US officials claimed that a suspected chemical incident in the town of Khan Shaykhun in Idlib province on April 4, which reportedly killed over 80 people, had been launched from the military site. Syria has vehemently dismissed the allegations of being behind the attack.
In a move unprecedented in the 68-year history of the parliamentary assembly of the Council of Europe (Pace), senior MPs passed a vote of no confidence in the president, Pedro Agramunt.
The Spanish senator was re-elected president for a second one-year term in January, but has since faced criticism for his handling of alleged corruption at the assembly and a recent surprise visit he made to Damascus on a Russian military jet, The Guardian reported.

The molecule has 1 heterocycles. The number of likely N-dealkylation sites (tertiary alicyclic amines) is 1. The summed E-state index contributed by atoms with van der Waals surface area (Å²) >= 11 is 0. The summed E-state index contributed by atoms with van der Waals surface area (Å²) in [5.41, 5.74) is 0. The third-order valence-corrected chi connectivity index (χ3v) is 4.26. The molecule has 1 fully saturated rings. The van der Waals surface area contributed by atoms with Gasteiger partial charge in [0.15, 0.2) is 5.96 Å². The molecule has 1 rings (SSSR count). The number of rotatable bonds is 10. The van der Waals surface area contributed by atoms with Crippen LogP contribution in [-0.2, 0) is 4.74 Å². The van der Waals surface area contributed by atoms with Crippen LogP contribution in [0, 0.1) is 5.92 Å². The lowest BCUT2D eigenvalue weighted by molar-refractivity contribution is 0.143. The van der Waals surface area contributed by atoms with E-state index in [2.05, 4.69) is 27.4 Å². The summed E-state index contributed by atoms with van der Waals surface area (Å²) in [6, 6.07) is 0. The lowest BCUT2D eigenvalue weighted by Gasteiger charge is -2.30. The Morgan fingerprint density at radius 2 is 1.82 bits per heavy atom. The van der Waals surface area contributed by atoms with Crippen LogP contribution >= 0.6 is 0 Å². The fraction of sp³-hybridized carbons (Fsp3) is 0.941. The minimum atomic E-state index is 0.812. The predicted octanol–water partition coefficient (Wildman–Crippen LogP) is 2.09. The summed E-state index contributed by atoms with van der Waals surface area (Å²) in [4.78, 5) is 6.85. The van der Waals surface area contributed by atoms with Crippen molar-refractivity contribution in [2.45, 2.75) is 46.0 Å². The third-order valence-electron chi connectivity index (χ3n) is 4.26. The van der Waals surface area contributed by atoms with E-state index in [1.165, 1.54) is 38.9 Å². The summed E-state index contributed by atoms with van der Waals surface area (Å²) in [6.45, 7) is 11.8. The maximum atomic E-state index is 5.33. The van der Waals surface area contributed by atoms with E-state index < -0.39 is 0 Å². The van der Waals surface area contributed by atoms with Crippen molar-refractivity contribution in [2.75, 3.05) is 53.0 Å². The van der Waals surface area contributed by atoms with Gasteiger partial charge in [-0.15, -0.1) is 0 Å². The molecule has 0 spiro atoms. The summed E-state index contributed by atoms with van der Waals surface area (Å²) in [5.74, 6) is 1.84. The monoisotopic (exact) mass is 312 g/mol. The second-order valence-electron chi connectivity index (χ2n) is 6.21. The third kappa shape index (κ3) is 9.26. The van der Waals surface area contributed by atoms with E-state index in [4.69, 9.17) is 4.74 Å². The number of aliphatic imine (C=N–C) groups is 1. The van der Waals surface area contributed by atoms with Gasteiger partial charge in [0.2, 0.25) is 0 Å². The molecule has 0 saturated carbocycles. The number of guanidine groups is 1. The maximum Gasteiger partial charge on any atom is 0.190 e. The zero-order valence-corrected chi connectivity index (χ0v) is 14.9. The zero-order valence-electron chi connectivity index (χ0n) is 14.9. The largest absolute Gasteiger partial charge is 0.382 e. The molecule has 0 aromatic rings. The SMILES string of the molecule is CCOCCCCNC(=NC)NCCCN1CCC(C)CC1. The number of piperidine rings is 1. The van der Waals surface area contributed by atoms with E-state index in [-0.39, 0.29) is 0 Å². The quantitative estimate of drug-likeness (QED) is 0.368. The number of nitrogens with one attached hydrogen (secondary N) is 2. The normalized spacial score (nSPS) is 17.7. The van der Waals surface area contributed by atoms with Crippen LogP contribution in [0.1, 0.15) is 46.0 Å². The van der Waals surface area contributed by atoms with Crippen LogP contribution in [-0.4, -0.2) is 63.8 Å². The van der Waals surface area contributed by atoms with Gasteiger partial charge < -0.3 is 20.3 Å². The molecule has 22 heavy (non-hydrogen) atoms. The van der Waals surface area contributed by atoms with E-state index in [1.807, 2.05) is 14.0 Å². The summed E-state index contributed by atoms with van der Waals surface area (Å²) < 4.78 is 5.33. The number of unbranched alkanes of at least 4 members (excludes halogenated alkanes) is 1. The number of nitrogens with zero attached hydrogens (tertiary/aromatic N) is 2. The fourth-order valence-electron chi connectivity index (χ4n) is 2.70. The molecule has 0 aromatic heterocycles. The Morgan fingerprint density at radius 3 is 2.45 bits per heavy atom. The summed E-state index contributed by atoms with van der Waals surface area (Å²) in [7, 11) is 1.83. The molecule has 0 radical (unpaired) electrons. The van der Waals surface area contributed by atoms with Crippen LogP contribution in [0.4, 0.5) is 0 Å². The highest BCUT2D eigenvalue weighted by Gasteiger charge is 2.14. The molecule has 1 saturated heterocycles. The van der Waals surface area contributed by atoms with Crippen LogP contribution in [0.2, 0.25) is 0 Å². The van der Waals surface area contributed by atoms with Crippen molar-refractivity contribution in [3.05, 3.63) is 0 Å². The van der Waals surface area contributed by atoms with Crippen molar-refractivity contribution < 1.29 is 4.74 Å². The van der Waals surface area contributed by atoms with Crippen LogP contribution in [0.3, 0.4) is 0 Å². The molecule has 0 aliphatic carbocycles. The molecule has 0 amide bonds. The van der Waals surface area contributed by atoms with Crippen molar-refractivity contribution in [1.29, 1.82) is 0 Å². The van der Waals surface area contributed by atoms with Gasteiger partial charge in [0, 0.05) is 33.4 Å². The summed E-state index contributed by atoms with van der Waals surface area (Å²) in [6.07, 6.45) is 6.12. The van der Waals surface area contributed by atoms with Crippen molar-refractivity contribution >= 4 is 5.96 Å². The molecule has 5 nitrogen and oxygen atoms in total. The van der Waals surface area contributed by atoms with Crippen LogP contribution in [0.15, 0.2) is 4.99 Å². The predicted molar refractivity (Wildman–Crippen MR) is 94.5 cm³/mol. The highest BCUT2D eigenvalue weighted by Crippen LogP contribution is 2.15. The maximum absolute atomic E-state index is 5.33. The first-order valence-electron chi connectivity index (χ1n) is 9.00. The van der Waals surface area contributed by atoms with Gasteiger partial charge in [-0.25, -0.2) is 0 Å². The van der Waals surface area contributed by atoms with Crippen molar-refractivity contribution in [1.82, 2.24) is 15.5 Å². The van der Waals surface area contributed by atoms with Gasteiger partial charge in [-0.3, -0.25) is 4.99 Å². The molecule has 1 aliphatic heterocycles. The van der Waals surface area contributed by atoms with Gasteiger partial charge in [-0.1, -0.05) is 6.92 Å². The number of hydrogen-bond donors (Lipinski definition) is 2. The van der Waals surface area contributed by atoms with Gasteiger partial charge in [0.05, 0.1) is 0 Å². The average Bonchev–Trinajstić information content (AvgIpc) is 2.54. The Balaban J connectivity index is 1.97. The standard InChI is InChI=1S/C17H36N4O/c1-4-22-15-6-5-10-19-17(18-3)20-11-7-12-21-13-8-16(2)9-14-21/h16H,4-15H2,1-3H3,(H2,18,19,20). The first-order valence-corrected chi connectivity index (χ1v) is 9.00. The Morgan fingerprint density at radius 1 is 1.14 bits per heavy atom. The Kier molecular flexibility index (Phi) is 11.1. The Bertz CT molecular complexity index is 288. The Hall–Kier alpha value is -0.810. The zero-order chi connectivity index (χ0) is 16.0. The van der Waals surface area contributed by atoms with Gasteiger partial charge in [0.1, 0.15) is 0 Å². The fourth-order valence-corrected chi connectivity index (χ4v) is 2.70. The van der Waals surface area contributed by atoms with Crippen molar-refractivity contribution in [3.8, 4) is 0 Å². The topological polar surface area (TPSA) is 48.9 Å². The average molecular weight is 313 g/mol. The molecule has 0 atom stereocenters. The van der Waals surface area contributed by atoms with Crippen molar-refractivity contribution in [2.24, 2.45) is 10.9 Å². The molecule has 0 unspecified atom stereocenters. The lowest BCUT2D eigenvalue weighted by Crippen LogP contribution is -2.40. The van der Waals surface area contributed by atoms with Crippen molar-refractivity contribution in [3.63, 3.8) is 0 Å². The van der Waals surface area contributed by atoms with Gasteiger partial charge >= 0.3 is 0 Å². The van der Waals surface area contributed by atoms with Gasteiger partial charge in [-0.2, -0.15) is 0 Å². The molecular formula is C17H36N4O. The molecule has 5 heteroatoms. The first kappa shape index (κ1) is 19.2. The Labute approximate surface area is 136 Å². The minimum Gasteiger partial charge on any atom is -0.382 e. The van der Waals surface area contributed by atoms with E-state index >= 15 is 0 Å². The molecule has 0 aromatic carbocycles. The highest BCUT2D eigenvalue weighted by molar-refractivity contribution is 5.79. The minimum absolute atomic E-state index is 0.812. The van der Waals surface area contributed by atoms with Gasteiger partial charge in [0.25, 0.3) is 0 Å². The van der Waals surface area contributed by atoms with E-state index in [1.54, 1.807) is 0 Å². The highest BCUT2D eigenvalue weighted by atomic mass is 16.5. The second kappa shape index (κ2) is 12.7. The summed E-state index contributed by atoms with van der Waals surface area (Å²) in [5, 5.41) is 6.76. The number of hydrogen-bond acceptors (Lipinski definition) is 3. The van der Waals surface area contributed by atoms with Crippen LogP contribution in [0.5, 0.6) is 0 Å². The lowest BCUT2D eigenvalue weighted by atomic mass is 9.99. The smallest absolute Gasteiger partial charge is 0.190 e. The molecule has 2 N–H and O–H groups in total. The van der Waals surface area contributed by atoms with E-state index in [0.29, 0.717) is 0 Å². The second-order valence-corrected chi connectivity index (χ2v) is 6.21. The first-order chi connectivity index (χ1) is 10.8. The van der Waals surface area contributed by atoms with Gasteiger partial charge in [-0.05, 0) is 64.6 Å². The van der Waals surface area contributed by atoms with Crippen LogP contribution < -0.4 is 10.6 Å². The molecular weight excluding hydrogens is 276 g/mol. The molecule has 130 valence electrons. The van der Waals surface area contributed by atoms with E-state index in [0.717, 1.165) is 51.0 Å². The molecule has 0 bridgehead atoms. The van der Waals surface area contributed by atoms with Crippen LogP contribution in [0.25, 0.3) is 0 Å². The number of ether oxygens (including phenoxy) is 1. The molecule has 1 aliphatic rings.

A cross-party group of Pace’s senior leaders agreed unanimously on Friday that Agramunt should be banned from making official visits or public statements as president.
The assembly, which was co-founded by Winston Churchill after the Second World War, has no power to impeach, limiting its options.
Agramunt had been due to make a statement, but failed to show up to the meeting to discuss his future.
“The president chose not to attend the bureau today and has not presented a letter of resignation. As a result, and in the context of the current rules of procedure under which the president cannot be compelled to resign, the bureau felt it necessary to take these steps,” said Sir Roger Gale, a British Conservative MP who chaired the meeting.
But Agramunt showed no signs that he would hand over the reins. A statement in his name circulated among journalists at the Strasbourg assembly described recent criticism of him as “an entirely bizarre case and a regrettable spectacle”.